Finding out you have a food intolerance can be a bit daunting and the whole thought of having to learn new skills in the kitchen might be fun for some and painstaking for others. Either way, learning how to cook for and live with your new alternative diet is going to be a life long journey. Sometimes the path will be easy, sometimes less so. So if you were going to have a “survival kit” for this journey, these are the important things that we think should go in it.
1. The right attitude
We’ve been cooking with and tasting different alternatives for years. We’ve spent many hours (and dollars!) trying commercial products, and home made alternatives. Not everything worked. In fact, in one future episode Lisa made 24 versions of a recipe trying to get it “right”.
There is a great quote that says
“The master has failed more times than the beginner has even tried”
That is definitely applicable when it comes to alternative cooking.
So the top attitudes that go in this survival kit are:
- A willingness to give it another go when failures happen (and they will. If for no other reason than your taste buds haven’t adapted to where you are on the journey yet). Accept, there will be times when it might not look exactly like the original (that you can no longer eat) or taste exactly the same.
- A willingness to like something new. There are some up coming recipes that are going to knock your socks off as they are so tasty and you’ll find it hard to believe that they are gluten, dairy, soy, egg or meat free.
2. The right equipment for the job
When Lisa was learning about cameras and how to film the show she did an online course with Andy Jenkins and the best advice from that course was this:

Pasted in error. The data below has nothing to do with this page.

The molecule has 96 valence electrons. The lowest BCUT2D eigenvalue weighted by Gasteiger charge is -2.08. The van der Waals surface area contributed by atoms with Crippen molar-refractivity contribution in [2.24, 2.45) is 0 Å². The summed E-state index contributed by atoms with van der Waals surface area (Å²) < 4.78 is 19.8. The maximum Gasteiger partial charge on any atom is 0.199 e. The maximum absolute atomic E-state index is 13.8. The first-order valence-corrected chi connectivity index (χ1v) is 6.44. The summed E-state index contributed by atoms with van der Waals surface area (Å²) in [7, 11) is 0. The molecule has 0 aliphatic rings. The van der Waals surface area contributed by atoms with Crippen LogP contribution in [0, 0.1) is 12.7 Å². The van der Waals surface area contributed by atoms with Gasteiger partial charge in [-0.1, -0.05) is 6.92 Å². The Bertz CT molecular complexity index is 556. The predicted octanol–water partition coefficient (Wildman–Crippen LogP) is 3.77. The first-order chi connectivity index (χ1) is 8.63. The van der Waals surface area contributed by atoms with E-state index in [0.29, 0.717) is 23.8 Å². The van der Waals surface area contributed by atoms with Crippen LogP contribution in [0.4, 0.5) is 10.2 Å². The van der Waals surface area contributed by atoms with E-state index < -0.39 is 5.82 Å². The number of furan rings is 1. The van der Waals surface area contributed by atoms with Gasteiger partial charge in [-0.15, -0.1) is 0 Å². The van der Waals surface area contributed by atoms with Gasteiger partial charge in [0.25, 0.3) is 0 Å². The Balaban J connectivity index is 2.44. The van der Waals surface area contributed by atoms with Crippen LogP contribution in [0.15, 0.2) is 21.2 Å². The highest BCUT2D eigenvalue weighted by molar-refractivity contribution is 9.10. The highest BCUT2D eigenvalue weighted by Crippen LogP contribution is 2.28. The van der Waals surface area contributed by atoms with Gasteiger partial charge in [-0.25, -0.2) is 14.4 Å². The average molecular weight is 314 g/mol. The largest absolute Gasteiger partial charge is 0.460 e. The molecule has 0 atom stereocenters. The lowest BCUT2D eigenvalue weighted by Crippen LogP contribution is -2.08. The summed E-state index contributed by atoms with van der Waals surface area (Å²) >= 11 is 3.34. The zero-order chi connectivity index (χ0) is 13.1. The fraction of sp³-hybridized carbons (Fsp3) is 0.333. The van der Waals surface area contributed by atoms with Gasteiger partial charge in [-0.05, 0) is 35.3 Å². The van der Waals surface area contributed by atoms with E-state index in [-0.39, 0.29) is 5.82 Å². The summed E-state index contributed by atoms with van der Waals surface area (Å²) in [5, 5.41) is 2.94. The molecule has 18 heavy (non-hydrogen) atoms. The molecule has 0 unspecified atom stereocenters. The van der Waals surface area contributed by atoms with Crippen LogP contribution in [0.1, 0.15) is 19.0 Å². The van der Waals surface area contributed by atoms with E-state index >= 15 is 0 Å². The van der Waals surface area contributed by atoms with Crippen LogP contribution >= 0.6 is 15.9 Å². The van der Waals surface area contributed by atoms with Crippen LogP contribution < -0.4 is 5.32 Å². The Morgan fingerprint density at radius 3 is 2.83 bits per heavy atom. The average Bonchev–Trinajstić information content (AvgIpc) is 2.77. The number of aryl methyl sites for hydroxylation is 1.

“The best video camera to use -is the one you already have”
That is completely applicable to having your own successful alternative chef kitchen. The best blender to use – is the one you already have. The best food processor to use – is the one you already have. If you don’t have a high speed blender then use equipment you already have.
If you don’t have any equipment and can’t afford to spend >$500 on a high speed blender, then check out this post (and the comment thread within). Lisa and Anne don’t have high speed blenders, and yet there aren’t too many recipes stopping them.
So to help yourself “keep on” this journey, don’t make it too hard. Start with using the equipment you have, or can afford and actually use it. A lot of cooking tools and gadgets can become like the home exercise equipment of the 80s. Sounds great in theory, but how many people really used their Thigh master daily?
3. A good map & a good guide
Years ago, Lisa saw the passage by Souza which finishes with “Happiness is a journey not a destination” and ever since then she’s said “Health is a journey not a destination.”
If you’ve just found out that you have a food intolerance, or you’re deciding to adopt a more plant-based diet, or you’re wanting to bring more whole foods into your diet get advice from the right people. See a health care practitioner that actually has a food intolerance (ideally the same as you) or actually follows a plant-based diet or mostly plant-based diet. Learn from whole food enthusiasts who have a family etc. Also make sure these people have been following their diet for a while. We say this because there can be some pitfalls along the way and you really want a guide who knows where those pitfalls can be. Someone who has just decided to “specialise” or start a blog because they’re all enthusiastic, and haven’t yet come across some of the pitfalls can make you feel like there is something you’re doing wrong, or that it’ll be too hard.
If you’d like to learn more about the nutrition side of things, check out our ecourse at http://youralternativekitchen.com